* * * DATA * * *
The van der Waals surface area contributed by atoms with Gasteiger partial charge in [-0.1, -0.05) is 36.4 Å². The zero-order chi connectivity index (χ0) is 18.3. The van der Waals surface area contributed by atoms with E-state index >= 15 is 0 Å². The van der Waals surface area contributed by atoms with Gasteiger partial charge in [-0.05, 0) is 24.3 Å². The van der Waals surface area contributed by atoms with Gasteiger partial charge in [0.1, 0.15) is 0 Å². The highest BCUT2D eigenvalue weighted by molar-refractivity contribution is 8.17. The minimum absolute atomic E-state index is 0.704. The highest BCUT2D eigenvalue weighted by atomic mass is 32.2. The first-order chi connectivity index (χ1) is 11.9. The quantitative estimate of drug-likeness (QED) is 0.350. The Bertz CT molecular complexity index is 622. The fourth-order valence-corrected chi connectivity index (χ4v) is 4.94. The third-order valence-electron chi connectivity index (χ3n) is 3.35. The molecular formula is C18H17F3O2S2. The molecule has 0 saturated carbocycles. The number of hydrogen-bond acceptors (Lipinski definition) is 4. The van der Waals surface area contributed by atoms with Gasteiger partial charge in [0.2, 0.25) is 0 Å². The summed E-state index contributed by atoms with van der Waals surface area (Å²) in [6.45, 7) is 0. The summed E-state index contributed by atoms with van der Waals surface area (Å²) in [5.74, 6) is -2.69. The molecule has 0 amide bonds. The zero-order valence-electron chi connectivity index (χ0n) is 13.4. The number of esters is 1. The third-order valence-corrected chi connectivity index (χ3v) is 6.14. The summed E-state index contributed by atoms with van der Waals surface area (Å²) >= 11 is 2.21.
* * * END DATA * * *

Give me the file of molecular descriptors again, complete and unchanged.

The van der Waals surface area contributed by atoms with Gasteiger partial charge in [-0.1, -0.05) is 36.4 Å². The zero-order chi connectivity index (χ0) is 18.3. The van der Waals surface area contributed by atoms with E-state index >= 15 is 0 Å². The van der Waals surface area contributed by atoms with Gasteiger partial charge in [-0.05, 0) is 24.3 Å². The van der Waals surface area contributed by atoms with Gasteiger partial charge in [0.1, 0.15) is 0 Å². The highest BCUT2D eigenvalue weighted by molar-refractivity contribution is 8.17. The minimum absolute atomic E-state index is 0.704. The highest BCUT2D eigenvalue weighted by atomic mass is 32.2. The first-order chi connectivity index (χ1) is 11.9. The quantitative estimate of drug-likeness (QED) is 0.350. The Bertz CT molecular complexity index is 622. The fourth-order valence-corrected chi connectivity index (χ4v) is 4.94. The third-order valence-electron chi connectivity index (χ3n) is 3.35. The molecular formula is C18H17F3O2S2. The molecule has 0 saturated carbocycles. The number of hydrogen-bond acceptors (Lipinski definition) is 4. The van der Waals surface area contributed by atoms with Gasteiger partial charge in [0.2, 0.25) is 0 Å². The summed E-state index contributed by atoms with van der Waals surface area (Å²) in [6.45, 7) is 0. The summed E-state index contributed by atoms with van der Waals surface area (Å²) in [5.74, 6) is -2.69. The molecule has 0 amide bonds. The zero-order valence-electron chi connectivity index (χ0n) is 13.4. The number of esters is 1. The third-order valence-corrected chi connectivity index (χ3v) is 6.14. The summed E-state index contributed by atoms with van der Waals surface area (Å²) >= 11 is 2.21.